High-Energy Secondary Metal-Sulfur Batteries Anode and Electrolyte Studies
Friday, February 28, 2014 – ( 2:00 pm to 3:00 pm )
Location: McLean 218A, Stevens Institute of Technology
Contact:Nancy Webb, email@example.com
Dr. Lynden A. Archer
School of Chemical & Biomolecular Engineering
Studies by research teams worldwide show that by infusing sulfur in a conductive carbon host, it is possible to improve cycling behavior and lifetime of the sulfur cathode in lithium‐sulfur batteries. This approach simultaneously improves the charge transport kinetics in the electrode and reduces mass transport of active material across the cathode‐electrolyte interface. This advance is, unfortunately, insufficient for improving the commercial prospects of a Li‐S secondary battery. Using continuum transport modelling the talk will show that electrodeposition at the lithium anode can be stabilized through rational design of the electrolyte, salt, and anode/electrolyte interface. Building upon ideas suggested by theory, the talk will explore novel electrolyte and electrode configurations that stabilize the lithium metal anode against dendritic electrodeposition and premature cell failure.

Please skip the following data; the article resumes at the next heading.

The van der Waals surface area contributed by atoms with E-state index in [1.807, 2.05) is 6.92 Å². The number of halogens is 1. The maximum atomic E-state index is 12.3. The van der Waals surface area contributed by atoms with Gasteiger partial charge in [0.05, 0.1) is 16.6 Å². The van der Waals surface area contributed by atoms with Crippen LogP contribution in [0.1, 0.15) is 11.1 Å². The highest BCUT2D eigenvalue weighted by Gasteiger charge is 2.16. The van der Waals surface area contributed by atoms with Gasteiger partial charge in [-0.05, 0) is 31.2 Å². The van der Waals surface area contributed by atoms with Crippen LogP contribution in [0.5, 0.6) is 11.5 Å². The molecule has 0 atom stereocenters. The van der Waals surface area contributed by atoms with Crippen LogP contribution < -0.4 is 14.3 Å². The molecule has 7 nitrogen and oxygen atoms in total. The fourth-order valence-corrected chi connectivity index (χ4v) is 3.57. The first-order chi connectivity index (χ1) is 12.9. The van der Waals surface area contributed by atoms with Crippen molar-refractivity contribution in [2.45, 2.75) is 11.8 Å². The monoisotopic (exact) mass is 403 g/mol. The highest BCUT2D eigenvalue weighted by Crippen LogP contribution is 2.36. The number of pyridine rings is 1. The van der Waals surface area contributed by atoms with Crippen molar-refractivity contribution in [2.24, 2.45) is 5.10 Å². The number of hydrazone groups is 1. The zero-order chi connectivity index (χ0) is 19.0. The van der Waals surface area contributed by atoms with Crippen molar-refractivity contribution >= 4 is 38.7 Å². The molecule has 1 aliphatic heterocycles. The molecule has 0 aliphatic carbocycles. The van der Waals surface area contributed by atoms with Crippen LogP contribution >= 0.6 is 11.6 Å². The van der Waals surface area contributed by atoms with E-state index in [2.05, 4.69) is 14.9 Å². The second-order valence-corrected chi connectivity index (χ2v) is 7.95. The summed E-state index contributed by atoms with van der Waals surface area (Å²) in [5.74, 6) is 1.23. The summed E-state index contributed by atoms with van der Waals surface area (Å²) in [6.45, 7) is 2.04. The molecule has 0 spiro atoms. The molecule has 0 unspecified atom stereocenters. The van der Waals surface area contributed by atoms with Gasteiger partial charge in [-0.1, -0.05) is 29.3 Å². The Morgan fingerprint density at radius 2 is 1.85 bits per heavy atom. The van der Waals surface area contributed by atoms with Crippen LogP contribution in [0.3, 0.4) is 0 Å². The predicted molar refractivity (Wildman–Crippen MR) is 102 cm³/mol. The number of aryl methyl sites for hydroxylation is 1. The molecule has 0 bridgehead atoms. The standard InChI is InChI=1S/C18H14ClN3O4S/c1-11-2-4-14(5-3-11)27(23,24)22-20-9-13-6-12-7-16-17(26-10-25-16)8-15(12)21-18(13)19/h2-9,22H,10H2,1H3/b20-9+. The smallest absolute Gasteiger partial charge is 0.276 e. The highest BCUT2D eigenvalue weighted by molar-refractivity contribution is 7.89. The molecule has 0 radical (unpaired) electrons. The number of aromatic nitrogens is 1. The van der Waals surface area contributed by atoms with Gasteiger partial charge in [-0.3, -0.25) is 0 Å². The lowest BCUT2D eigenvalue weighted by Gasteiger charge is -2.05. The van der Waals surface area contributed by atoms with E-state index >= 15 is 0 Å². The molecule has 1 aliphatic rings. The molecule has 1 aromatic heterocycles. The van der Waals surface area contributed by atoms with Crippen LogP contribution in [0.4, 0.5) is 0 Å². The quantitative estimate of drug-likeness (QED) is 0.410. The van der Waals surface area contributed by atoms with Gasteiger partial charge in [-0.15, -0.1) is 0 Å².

Lynden Archer is the William C. Hooey Director and Professor of Chemical and Biomolecular Engineering and co‐Director of the KAUST‐Cornell Center for Energy and Sustainability. His research focuses on transport properties of polymers and polymer/particle hybrids and their applications for electrochemical energy storage. Professor Archer is a fellow of the American Physical Society and the recipient of the 2013 National Science Foundation, Division of Materials Research, Award for Special Creativity. Archer received his Ph.D. in chemical engineering from Stanford University in 1993 and the bachelor of science degree in chemical engineering (polymer science) from the University of Southern California in 1989. He has been recognized with various awards, including the National Science Foundation Award for Special Creativity, the James & Mary Tien Excellence in Teaching Award, and the American Institute of Chemical Engineer’s MAC Centeniell Engineer Award.